6 Photography Business Fears and How to Overcome Them | Fearless and Framed

6 Photography Business Fears and How to Overcome Them

There is a big difference in excuses and reasons. I’m not going to sugar coat it: people want to fulfill their dreams, but stir their own pot with reasons as to why they can’t thrive. The fact of the matter is, these reasons are excuses stemming from fear.

There are only two reasons that you cannot have a thriving photography business: 1. You truly need some technical or shooting skills help (which I 100% believe this can be learned) 2. You don’t have that fierce hunger to be successful.

So here are 6 common photography business fears and my own advice, for what it’s worth, to overcome them:

1. My Camera isn’t good enough.

What do you think photographers had way back when? They didn’t have all this high tech stuff we have today. There are many famous photographers that worked without the newest, best camera on the market. There are photographers that blew up on Instagram only shooting with their phones. This is just an excuse. You can rent a camera from places like borrowlenses.com (love them!). You can run photo parties or mini sessions a few times to make enough to pay for that new camera or incredible piece of glass (lens). Yes, it’s probably not the best idea to step foot in a windowless wedding reception hall with an entry level dslr. But the point is, you can earn money to pay for the new piece of equipment if you are hungry enough to get out there and do it. Or, learn to work around your camera’s flaws. Shoot what your camera is capable of shooting and master it.

2. There are so many photographers out there already.

Boy, have I heard this a time or two! Newsflash, there is more than one type of photographer. Today’s mainstream photographer shoots a little bit of everything (boudoir, weddings, babies, family, seniors, or lifestyle photography) or perhaps has branched off into a particular niche (newborn, seniors). I’m not saying there is anything wrong with this for those that are happy in the trendy shooting styles. What I am saying is that you don’t have to be THAT. Shoot for you and I guarantee you will stand apart from your competition. Heck, you don’t even have to take on clients in the sense of families, couples, etc. What about product photography and working with businesses? Travel? Wildlife and nature? Working with a newspaper or other organization? Go where your heart leads you.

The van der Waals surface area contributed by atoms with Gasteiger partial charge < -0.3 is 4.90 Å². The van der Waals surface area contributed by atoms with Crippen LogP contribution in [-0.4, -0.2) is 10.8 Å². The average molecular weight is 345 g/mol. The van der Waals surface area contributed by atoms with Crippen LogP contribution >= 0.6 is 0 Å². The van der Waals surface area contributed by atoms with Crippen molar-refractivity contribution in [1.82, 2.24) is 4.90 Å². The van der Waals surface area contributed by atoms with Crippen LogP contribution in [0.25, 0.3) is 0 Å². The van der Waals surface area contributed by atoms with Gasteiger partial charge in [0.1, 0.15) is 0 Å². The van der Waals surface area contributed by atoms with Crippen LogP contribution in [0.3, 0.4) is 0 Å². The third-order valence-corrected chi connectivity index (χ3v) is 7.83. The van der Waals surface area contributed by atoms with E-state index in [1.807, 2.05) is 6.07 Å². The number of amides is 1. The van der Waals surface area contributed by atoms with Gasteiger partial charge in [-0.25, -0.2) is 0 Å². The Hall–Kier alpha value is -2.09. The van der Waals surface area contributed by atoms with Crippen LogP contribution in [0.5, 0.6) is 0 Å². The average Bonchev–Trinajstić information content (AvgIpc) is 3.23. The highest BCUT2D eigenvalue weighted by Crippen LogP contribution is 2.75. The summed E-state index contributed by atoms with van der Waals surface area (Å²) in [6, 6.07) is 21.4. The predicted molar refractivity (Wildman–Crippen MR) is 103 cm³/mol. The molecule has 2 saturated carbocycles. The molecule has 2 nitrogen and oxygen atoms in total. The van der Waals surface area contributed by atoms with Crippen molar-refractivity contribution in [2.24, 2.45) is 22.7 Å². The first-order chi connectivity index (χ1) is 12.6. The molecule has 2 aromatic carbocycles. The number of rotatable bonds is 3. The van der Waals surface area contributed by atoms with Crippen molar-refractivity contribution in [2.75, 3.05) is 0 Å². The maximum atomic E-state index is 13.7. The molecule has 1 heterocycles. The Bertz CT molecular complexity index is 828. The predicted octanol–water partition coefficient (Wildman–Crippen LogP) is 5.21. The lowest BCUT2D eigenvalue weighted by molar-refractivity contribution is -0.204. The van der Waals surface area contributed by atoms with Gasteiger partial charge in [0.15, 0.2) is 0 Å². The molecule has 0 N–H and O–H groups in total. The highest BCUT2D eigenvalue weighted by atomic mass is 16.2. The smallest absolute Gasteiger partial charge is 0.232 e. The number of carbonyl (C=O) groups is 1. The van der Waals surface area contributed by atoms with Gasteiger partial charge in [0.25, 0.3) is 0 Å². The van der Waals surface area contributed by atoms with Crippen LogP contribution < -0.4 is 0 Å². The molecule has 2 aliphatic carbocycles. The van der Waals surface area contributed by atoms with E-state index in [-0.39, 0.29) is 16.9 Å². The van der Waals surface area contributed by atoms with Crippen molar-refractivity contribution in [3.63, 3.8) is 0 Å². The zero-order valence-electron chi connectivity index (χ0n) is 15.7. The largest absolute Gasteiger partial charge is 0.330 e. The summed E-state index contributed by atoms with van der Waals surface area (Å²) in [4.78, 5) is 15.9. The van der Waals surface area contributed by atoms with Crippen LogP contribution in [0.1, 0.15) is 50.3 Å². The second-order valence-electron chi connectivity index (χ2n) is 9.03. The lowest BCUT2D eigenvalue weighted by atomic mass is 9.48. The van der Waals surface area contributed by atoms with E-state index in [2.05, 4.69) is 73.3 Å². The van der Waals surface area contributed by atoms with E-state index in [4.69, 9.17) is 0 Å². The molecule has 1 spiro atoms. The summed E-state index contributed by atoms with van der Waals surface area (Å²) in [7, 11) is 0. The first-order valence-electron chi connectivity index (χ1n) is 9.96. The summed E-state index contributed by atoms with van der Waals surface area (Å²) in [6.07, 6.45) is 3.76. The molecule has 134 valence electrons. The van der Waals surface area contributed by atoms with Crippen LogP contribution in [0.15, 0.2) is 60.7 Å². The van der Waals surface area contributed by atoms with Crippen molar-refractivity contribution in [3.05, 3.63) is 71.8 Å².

I’ll never forget when I first started and I thought I had to run out and buy newborn props and even had my husband build a backdrop stand out of PVC (Pinterest, anyone?). I thought these were like a business essential that went along with my camera. I thought I had to be on the hunt for the cutest things on Etsy for my kids to wear in order to make a beautiful photo. I thought I had to learn at least 20 different poses + some one-liners to make my photos appear natural. FORGET ALL THAT. Dive deep into what drives you behind the camera. This is not going to happen over night. It can take months or years even. You will change and evolve. My message is that you need to try different things and dare yourself to get outside of what’s popular and trendy. When you begin shooting for you, from your heart, I promise you will stand apart. Then, the number of photographers in your town isn’t even a factor. #boom


3. I am afraid I will lose my passion.

It’s my belief that this cannot happen unless you are bending your business policies. When you start taking on clients that don’t quite want what you offer and you start shooting to please them rather than what’s in your heart, I’d freaking hate it too! I did. I lived that way in my photography business for awhile! My heart wants to document and not set up posed photos. No matter where your heart is, if you are doing something you don’t like, why would you have a passion for it? You wouldn’t. And then, you get so busy doing session after session of (in your eyes) mediocre photos apart from what your heart craves.

I’ve learned that it’s not just okay to say no, but it’s a huge stress-saver. It may as well be therapeutic. Say it with me, “No Client, I will not try to replicate that photo you’re showing me from the internet and I do not shoot on Saturdays. Saturdays are family time.” Doesn’t it feel good?

Today, I charge a bit more than when I first started. This was a scary, but necessary business change. Clients now are only clients that want the documentary style I offer. I have more time to spend with them from start to finish and shoot only what I want. This makes every session feel like a big, surprise gift. The excitement never wanes like it did when I took on a little bit everything. You need to learn and understand the root of your passion and build you business policies around it.

4. I’m afraid I won’t have enough bookings.